It’s best not to chose accommodation when you’re deliriously tired, sweating profusely, and emotionally fragile. At that point, anything would do. The price was good, and a gentle breeze soothed my sunburnt skin from a third story balcony overlooking the two main surf breaks in town. My weary mind overlooked the fact that the room was little more than a small wooden cell with a chip board door hiding a miniature bathroom with leaky plumbing, giant spiders, and no light which to see said spiders in the darkness. I happily collapsed onto the cigarette burned green sheets and fell into a deep sleep.
The twenty hour bus ride from Trujillo was a revolving door of people getting on and off in the blackness of the most obscure areas in the Sechura desert throughout the night. I lost track of how many new seat companions I acquired as I slipped in and out of a blurry state of consciousness. As morning light revealed a harsh landscape of crumbling rock cliffs and sandy riverbeds interspersed with dry sticks of trees, we veered towards the coast. Finally, the bus pulled into the seedy little town of Mancora on the north coast of Peru. Empty bottles and plastic bags lined the streets as random partiers stumbled home from another big night of drinking and drugs. At this point, all I wanted was to get to the hostel I had booked on another travelers recommendation.
The sleazy vibe continued as I pulled up to the misfits hostel a few kilometers out of town. The place was burningman-esque with teepees and brightly coloured huts scattered haphazardly around the sandy acreage. Poncho clad partiers were passed out in hammocks and even face down in the sand in the intense morning sun while a few hearty souls were still going hard under a sand fly infested lean to. This boozy, drugged out atmosphere was not what I had in mind, so I dragged my exhausted, glassy eyed self along the beach, back to town.
After a few rejections with no vacancies or prices too expensive for my meager budget, I wandered towards the centre of town looking for breakfast or just somewhere to sit in the shade for a few minutes. As I passed a four story cinderblock building, young boy ran up to me and asked if I was looking for a place to stay. At this point I would take anything, and this was that anything. The open air front desk and wooden exterior balconies were clean enough and I accepted my ocean front room with the best view I could ask for of the monotonous, banal coastline and of course the waves I came here to surf.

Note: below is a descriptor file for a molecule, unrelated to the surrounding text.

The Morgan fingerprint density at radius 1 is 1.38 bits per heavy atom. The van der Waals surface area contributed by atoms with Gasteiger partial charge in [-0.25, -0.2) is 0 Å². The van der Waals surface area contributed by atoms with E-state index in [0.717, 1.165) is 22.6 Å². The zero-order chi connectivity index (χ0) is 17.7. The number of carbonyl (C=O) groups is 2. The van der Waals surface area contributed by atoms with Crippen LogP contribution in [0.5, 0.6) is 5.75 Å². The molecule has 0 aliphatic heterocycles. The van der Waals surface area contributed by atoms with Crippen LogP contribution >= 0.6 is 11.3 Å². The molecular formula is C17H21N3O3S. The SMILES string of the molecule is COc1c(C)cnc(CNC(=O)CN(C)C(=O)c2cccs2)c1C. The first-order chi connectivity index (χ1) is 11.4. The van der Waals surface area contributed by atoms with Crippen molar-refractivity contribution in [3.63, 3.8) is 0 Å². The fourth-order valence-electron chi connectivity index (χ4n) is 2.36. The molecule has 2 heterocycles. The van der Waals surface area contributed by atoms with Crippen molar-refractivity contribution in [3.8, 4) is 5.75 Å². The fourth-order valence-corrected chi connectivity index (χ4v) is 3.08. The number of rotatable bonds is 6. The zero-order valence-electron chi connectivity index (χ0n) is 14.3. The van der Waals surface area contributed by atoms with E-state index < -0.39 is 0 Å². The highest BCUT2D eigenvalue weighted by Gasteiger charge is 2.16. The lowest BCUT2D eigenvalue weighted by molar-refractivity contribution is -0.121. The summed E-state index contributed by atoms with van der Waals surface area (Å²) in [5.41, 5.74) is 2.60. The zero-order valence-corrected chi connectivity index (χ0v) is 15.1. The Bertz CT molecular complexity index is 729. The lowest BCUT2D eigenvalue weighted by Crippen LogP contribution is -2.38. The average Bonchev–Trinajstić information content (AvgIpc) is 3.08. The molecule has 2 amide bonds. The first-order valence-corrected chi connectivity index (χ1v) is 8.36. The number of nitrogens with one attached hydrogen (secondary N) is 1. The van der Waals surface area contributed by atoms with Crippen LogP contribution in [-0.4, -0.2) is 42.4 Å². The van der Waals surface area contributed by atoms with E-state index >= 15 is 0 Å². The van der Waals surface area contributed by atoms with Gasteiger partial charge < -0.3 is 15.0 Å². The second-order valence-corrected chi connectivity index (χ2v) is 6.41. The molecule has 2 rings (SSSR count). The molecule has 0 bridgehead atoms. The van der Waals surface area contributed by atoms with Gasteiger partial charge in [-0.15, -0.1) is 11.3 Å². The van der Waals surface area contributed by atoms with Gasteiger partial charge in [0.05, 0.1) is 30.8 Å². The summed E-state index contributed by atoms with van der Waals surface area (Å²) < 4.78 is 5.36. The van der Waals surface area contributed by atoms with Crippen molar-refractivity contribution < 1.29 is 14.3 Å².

The bass started around 10 pm. What appeared to be a boarded up restaurant a few hours ago was actually one of the main night clubs in town and the sound system was just a few metres below my bed. I haggled the owner down a few dollars per night in exchange for paying for five nights up front - a decision I was now regretting as sleep was improbable for the foreseeable future. It was some time around 3 or 4 that the club finally shut and I managed a few fitful hours of sleep before my alarm went off at 6 am. Every part of me wanted to stay in my tattered bright green sheets, but I forced myself up to at least have a look at the waves. I scanned the serene orange and purple pastel coloured bay and watched as flawless sets gently caressed the anchored fishing boats minutes before peeling flawlessly along the rocky reefs, tickled by a light offshore breeze. Pelicans dipped and effortlessly glided along the faces of the waves and, once again, everything was alright - at least until nightfall...
- January 2015